Metrics

Demonstrate how to collect and expose ingress controller and haproxy metrics.

This example demonstrates how to configure Prometheus and Grafana to collect and expose HAProxy and HAProxy Ingress metrics using Prometheus Operator.

Prerequisites

This document requires only a Kubernetes cluster. HAProxy Ingress doesn’t need to be installed, and if so, the installation process should use the Helm chart.

Configure Prometheus Operator

This section can be skipped if the Kubernetes cluster has already a running Prometheus Operator.

HAProxy Ingress installation configures Prometheus using a ServiceMonitor custom resource. This resource is used by Prometheus Operator to configure Prometheus instances. The following steps deploy Prometheus Operator via kube-prometheus-stack Helm chart.

Create a file named prometheus-operator-values.yaml - change both hostnames with a name that resolves to the Kubernetes cluster:

grafana:
  enabled: true
  ingress:
    enabled: true
    annotations:
      kubernetes.io/ingress.class: haproxy
    hosts:
    - grafana.192.168.0.11.nip.io
    tls:
    - hosts:
      - grafana.192.168.0.11.nip.io

Add kube-prometheus-stack helm repo:

helm repo add prometheus-community https://prometheus-community.github.io/helm-charts

Install the chart:

helm install prometheus prometheus-community/kube-prometheus-stack\
  --create-namespace --namespace monitoring\
  -f prometheus-operator-values.yaml

Configure HAProxy Ingress

The steps below configures HAProxy Ingress’ Helm chart to add a new ServiceMonitor custom resource. This resource will be responsible for HAProxy and HAProxy Ingress metrics scrape.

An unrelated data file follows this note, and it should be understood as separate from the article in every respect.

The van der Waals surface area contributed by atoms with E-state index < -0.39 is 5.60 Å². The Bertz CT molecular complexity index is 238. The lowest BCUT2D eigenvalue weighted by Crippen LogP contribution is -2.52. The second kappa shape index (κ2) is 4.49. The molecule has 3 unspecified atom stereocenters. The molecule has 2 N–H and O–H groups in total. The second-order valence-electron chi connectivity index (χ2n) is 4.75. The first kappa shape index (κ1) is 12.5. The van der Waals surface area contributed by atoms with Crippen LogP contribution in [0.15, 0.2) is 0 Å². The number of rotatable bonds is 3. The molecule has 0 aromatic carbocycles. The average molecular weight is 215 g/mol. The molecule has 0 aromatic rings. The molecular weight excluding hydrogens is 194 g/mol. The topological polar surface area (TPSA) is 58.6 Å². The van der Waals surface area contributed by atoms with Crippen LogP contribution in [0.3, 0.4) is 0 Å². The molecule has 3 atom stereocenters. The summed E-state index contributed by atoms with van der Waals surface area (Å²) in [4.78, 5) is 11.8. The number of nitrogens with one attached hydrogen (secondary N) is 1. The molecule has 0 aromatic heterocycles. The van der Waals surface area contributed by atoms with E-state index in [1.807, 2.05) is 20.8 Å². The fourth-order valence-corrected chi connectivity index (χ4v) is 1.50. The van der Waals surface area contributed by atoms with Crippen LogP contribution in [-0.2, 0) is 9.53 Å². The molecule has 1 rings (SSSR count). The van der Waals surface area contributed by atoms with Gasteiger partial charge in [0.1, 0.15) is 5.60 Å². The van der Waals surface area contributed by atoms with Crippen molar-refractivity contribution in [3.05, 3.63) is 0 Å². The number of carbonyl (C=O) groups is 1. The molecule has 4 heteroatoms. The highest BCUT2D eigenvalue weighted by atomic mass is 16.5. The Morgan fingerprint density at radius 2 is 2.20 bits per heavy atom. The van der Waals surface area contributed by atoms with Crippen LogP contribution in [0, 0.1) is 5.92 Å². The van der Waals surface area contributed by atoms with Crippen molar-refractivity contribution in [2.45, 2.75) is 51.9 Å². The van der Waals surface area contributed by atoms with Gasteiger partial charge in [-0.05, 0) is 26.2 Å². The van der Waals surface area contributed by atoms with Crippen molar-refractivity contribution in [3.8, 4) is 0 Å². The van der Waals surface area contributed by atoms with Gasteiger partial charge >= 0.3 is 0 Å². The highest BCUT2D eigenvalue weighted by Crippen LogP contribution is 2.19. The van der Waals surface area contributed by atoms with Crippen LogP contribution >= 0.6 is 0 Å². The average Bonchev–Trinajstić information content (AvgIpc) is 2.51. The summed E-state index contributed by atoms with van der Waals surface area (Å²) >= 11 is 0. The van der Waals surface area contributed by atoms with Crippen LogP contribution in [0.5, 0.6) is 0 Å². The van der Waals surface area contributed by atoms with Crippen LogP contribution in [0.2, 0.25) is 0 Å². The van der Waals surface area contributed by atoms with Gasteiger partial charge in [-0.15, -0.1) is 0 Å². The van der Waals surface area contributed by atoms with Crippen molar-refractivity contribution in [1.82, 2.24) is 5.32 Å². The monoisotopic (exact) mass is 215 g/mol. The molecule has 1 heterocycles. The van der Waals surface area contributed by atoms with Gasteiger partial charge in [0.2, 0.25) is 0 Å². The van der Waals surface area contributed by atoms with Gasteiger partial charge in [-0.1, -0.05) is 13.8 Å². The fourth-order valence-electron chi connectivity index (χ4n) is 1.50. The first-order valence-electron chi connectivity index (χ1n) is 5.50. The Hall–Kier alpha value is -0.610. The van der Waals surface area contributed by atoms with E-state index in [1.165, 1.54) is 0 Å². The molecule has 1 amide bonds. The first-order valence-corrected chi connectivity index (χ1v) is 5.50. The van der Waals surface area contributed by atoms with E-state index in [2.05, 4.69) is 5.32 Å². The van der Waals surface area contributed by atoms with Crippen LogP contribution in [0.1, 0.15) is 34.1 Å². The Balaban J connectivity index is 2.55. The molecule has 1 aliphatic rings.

Merge the content below to the actual haproxy-ingress-values.yaml file:

controller:
  stats:
    enabled: true
  metrics:
    enabled: true
  serviceMonitor:
    enabled: true
    labels:
      release: prometheus
    metrics:
      relabelings:
      - replacement: cl1
        targetLabel: cluster
      - sourceLabels: [__meta_kubernetes_pod_node_name]
        targetLabel: hostname
    ctrlMetrics:
      relabelings:
      - replacement: cl1
        targetLabel: cluster
      - sourceLabels: [__meta_kubernetes_pod_node_name]
        targetLabel: hostname

There are two important configurations in the snippet above:

  • Added a label release: prometheus in the ServiceMonitor. HAProxy Ingress metrics will share the same Prometheus instance installed by Prometheus Operator. This can be changed to another dedicated instance, and must be checked if using another customized Prometheus Operator deployment.
  • Added relabels to HAProxy and HAProxy Ingress metrics. The HAProxy Ingress dashboard uses hostname label as a way to distinguish two controller instances, and also cluster label to distinguish controllers running on distinct clusters. The source of the name can be adjusted but the label name should be the same.

Now upgrade the chart - change upgrade to install if HAProxy Ingress isn’t installed yet:

helm upgrade haproxy-ingress haproxy-ingress/haproxy-ingress\
  --create-namespace --namespace ingress-controller\
  -f haproxy-ingress-values.yaml

Compatibility

This dashboard works with HAProxy’s internal Prometheus exporter. Follow these steps to adjust the scrape config and the dashboard if using Prometheus’ HAProxy Exporter:

Change the metric name of “Backend status / Top 5 max/avg connection time” to haproxy_backend_http_connect_time_average_seconds

Add this relabel configuration in the haproxy-ingress-values.yaml file